As is typical for most writers, I’ve heard of Neil Gaiman. I marveled at his lecture on writing and much of what he has to say about creativity. Oddly, I hadn’t gotten around to reading his work until this week. His book “The Ocean at the End of the Lane” invaded my normal reading schedule by chance. I’ve a colleague at my day job who I chat with about literature every now and again. Just so happened that this colleague had just finished this book and was ready to part with it (he doesn’t keep hard copy books). He handed the book to me on Monday, I started it Tuesday, work kept me busy on Wednesday but I finished it yesterday.
I don’t want to completely tear the book asunder. It doesn’t deserve that. It was a wonderful story, a fantastic fairy tale-esqe story I ultimately enjoyed. There were things about out I couldn’t stand and made it very hard to continue reading, though. Gaiman’s language usage is far from extraordinary, though I get that may be the point. He uses every day language in a repetitive sort of way, and his figures were mostly generic. The story is told from the perspective of a child though, so perhaps that’s the point. I personally found the language boring though.
That aside, the story was exquisite. These fairy tale stories always seem to capture my attention and imagination. It fantastic (literally), it also gets dark. It would be a kind of fairy tale I can see becoming a new English tradition. It kept me in suspense, and the pay off was more-or-less satisfying.
There was one quote in particular that adhered itself in my mind after I read it. It’s been said other ways of course, but Gaiman worded it in just a way to make me stop in my tracks and think about what he’d said.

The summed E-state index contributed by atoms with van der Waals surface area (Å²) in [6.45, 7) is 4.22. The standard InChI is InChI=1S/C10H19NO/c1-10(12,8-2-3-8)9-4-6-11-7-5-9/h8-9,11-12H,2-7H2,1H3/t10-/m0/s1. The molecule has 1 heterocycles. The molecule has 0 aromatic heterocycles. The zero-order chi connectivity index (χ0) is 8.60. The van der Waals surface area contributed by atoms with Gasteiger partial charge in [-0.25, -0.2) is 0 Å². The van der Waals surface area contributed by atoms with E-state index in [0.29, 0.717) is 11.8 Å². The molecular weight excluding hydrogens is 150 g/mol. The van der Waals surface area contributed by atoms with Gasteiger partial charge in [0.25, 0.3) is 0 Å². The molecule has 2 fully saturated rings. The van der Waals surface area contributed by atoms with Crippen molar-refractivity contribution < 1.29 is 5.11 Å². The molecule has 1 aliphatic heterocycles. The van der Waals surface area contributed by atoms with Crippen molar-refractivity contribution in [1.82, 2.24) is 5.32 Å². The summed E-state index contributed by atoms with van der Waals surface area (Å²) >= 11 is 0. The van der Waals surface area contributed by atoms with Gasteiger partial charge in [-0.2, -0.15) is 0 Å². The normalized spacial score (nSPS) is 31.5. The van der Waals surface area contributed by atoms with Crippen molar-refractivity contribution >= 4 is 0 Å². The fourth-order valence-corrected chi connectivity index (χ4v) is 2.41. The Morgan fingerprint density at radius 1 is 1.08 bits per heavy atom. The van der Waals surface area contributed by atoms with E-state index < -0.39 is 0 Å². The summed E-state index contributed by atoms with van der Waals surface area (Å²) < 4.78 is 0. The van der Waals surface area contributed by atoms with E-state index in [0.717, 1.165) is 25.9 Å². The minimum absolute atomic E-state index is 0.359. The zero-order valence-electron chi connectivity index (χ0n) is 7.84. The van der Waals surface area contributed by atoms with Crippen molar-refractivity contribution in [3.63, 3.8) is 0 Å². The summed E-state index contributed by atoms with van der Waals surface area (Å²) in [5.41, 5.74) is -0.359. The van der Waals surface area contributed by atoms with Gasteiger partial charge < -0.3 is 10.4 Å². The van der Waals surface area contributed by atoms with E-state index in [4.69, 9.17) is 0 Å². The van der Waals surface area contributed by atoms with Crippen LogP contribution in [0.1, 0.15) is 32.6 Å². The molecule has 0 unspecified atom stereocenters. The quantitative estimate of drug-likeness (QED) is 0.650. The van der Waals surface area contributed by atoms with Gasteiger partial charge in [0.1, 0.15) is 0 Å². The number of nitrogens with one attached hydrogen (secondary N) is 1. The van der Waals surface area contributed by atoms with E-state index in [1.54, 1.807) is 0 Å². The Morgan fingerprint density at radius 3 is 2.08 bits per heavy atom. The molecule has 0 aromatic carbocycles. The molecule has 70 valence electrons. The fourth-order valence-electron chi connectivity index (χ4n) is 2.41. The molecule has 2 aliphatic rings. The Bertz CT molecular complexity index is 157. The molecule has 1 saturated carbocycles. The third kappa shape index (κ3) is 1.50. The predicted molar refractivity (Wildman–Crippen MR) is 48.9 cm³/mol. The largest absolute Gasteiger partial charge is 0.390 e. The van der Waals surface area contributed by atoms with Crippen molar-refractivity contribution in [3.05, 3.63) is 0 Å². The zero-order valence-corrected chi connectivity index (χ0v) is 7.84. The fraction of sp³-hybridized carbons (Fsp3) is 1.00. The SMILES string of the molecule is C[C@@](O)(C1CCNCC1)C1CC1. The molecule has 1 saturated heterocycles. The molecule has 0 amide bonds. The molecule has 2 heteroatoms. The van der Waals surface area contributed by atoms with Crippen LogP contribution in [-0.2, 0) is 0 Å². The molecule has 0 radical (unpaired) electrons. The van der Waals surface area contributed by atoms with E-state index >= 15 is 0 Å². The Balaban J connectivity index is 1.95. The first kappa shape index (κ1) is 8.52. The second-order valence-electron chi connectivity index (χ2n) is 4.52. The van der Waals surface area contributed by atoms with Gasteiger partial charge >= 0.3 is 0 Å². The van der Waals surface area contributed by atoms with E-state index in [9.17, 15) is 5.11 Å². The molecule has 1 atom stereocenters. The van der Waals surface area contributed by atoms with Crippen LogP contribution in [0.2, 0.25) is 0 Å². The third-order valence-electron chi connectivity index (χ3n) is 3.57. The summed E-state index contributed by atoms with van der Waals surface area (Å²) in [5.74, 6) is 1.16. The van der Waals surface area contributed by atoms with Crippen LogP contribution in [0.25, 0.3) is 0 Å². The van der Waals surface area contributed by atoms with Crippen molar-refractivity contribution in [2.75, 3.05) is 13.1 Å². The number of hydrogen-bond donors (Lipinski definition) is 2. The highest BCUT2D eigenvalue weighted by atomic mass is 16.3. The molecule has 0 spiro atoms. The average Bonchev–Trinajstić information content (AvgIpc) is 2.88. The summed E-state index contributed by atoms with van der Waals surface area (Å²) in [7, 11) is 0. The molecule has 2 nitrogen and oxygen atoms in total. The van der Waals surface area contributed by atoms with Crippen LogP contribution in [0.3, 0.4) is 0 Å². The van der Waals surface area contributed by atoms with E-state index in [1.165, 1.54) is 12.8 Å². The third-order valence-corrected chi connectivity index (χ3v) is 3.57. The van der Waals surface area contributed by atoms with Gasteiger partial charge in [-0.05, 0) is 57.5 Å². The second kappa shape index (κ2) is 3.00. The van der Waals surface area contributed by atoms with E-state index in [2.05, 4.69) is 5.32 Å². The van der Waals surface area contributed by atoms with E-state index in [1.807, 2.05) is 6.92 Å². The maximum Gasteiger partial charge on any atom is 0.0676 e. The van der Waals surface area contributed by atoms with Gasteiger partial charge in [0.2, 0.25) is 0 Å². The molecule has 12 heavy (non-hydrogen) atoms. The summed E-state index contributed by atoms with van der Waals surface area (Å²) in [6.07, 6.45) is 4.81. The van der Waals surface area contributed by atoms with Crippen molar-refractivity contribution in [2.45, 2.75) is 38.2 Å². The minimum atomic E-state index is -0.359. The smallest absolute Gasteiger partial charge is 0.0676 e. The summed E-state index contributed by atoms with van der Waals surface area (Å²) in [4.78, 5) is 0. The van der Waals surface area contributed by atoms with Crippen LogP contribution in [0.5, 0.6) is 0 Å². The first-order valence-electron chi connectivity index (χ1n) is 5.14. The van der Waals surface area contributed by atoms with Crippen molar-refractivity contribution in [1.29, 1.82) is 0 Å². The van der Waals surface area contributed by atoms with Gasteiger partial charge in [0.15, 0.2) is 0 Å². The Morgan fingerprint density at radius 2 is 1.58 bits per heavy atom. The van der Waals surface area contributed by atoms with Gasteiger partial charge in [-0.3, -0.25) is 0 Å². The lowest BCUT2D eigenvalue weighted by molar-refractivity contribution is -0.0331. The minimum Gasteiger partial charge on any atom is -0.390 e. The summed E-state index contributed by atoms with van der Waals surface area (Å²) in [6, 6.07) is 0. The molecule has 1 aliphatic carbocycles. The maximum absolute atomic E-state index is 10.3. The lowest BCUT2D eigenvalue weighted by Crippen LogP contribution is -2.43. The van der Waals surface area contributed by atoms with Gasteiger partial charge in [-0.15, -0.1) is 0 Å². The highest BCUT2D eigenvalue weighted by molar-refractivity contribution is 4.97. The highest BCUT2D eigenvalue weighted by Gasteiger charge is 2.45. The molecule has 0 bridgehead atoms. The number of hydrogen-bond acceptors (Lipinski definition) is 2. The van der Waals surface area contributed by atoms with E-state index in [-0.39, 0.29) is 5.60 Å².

“Adults follow paths. Children explore. Adults are content to walk the same way, hundreds of times, or thousands; perhaps it never occurs to adults to step off the paths, to creep beneath the rhododendrons, to find the space between the fences.”
There isn’t any spectacular imagery here. In fact I find his usage of commas to be excessive and irritating. Despite that, the quote grabbed me. I can picture children playing, content to go as they please. While an adult follows routine incessantly. I get it. I’ve been a child before and I’m an adult now. I’ve lost a bit of my desire to explore which Gaiman is rightfully seeing as a fault in adults. To describe new adventures as space between the fences is a very interesting choice as it evokes childhood again. A child can only explore when they can squeeze out of the fence that keeps them in the comfortable yard. I think this is a wonderful quote by Gaiman and for sure the best in the book.
Here’s another quote that I like because it felt like it was addressing me directly:
Childhood memories are sometimes covered and obscured beneath the things that come later, like childhood toys forgotten at the bottom of a crammed adult closet but they are never lost for good.”
Things evoke memories. Until then the memories are vague suggestions of things that might’ve happened. Like reading a journal entry from years ago and magically being able to recall the exact sensory experience of that day.
This work by Gaiman was pretty hot and cold. I understand that it was geared toward a younger crowd and I do give it credit that it was spectacular for what it set out to accomplish. I also feel I’ve been harsh on this novel throughout. I read with a critical eye long before I let the story envelope me. I would recommend the book, though. I actually, handed the book to someone else who seemed interested to read it. In that sort of way the book will continue being passed on for a while.
If there’s a book you want me to read next, or disagree with what I’ve to say about The Ocean at the End of the Lane, let me know in the comments. Thank you as always for reading.